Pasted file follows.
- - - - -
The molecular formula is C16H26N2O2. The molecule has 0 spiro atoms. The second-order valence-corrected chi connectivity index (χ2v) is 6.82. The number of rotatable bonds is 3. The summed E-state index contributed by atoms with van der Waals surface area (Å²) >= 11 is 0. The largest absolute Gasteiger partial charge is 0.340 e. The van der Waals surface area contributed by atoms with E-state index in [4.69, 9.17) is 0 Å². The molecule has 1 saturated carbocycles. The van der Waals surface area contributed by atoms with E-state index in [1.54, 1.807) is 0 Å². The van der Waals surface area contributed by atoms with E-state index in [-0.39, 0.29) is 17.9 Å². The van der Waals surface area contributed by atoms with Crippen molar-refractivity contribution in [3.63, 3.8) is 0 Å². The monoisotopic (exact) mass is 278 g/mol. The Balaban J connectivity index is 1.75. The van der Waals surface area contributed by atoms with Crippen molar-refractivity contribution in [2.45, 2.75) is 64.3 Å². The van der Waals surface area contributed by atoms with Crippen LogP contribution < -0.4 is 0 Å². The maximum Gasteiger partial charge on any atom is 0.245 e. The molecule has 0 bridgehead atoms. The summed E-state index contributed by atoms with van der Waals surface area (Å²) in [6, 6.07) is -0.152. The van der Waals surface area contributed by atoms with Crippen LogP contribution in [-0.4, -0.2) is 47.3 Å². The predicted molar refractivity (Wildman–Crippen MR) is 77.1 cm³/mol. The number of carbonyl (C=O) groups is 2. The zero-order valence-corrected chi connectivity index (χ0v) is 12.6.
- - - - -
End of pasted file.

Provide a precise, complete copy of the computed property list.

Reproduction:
The molecular formula is C16H26N2O2. The molecule has 0 spiro atoms. The second-order valence-corrected chi connectivity index (χ2v) is 6.82. The number of rotatable bonds is 3. The summed E-state index contributed by atoms with van der Waals surface area (Å²) >= 11 is 0. The largest absolute Gasteiger partial charge is 0.340 e. The van der Waals surface area contributed by atoms with E-state index in [4.69, 9.17) is 0 Å². The molecule has 1 saturated carbocycles. The van der Waals surface area contributed by atoms with E-state index in [1.54, 1.807) is 0 Å². The van der Waals surface area contributed by atoms with E-state index in [-0.39, 0.29) is 17.9 Å². The van der Waals surface area contributed by atoms with Crippen molar-refractivity contribution in [3.63, 3.8) is 0 Å². The monoisotopic (exact) mass is 278 g/mol. The Balaban J connectivity index is 1.75. The van der Waals surface area contributed by atoms with Crippen molar-refractivity contribution in [2.45, 2.75) is 64.3 Å². The van der Waals surface area contributed by atoms with Crippen LogP contribution < -0.4 is 0 Å². The maximum Gasteiger partial charge on any atom is 0.245 e. The molecule has 0 bridgehead atoms. The summed E-state index contributed by atoms with van der Waals surface area (Å²) in [6, 6.07) is -0.152. The van der Waals surface area contributed by atoms with Crippen LogP contribution in [-0.4, -0.2) is 47.3 Å². The predicted molar refractivity (Wildman–Crippen MR) is 77.1 cm³/mol. The number of carbonyl (C=O) groups is 2. The zero-order valence-corrected chi connectivity index (χ0v) is 12.6.